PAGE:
SCIENCE IN THE NEWS WEEKLY
Biomedicine: A Plateau in Childhood Obesity?
Federal officials say childhood obesity may have leveled off in the United States. A new analysis of the most recent data found the first sign since the 1980s that the number of 2-to-19-year-olds who are overweight may have stopped rising.
Another study found that lead exposure early in life could be linked to higher arrest rates later on. Experts say the first study to follow lead-exposed children from before birth into adulthood could provide the strongest evidence yet that lead exposure plays a major role in crime.
Meanwhile, researchers in Maryland are trying to determine why flu vaccines aren't as effective for older people. Flu vaccines reportedly work in only 30 percent to 40 percent of those over age 65 - compared with 80 percent to 90 percent of younger adults.
And, finally, the Howard Hughes Medical Institute is expanding its flagship investigators program through a $600 million initiative. By endowing scientists' research over many years, the institute hopes they will make major discoveries in a variety of fields, including genetics and biology.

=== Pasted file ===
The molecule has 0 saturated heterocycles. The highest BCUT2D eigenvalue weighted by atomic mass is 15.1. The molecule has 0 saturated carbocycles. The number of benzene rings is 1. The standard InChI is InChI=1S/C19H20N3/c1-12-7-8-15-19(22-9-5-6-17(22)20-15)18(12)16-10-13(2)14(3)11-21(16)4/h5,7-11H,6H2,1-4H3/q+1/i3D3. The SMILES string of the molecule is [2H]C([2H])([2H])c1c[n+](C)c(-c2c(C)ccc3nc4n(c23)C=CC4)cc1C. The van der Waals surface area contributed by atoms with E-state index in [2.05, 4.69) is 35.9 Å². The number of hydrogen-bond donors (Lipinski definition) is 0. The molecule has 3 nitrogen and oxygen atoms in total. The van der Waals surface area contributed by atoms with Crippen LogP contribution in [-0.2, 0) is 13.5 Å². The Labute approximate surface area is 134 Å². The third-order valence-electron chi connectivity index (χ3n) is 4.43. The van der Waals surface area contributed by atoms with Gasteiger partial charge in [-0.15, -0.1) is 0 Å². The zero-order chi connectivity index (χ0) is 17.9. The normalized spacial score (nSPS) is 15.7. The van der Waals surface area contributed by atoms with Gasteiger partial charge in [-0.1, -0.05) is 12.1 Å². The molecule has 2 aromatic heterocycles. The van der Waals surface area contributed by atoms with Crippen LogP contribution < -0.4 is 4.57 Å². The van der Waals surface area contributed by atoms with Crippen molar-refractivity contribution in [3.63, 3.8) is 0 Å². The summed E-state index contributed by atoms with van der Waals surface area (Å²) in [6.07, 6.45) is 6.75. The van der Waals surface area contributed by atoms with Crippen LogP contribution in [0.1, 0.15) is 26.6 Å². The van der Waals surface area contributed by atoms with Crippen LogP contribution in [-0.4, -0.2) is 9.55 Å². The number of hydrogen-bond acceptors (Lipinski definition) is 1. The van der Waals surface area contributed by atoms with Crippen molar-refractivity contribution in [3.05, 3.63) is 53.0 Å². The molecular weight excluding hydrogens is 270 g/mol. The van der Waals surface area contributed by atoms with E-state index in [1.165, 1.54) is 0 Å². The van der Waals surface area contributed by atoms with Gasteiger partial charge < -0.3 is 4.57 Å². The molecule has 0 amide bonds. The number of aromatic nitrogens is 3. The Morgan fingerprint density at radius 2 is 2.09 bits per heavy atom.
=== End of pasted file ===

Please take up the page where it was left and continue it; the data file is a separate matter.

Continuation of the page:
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PODCASTS: Expanding With the Cosmos
Using the Atacama Cosmology Telescope (ATC), a 6.5-meter microwave collector in Chile, cosmologists are piecing together the early history of the known universe. In an exclusive American Scientist interview, Arthur Kosowsky—a member of the ATC team and a professor in the Department of Physics and Astronomy at the University of Pittsburgh—discusses how he is using ATC to reach back in time billions of years to search for gravitational waves that could verify inflation and reveal unprecedented details about how the cosmos was born.
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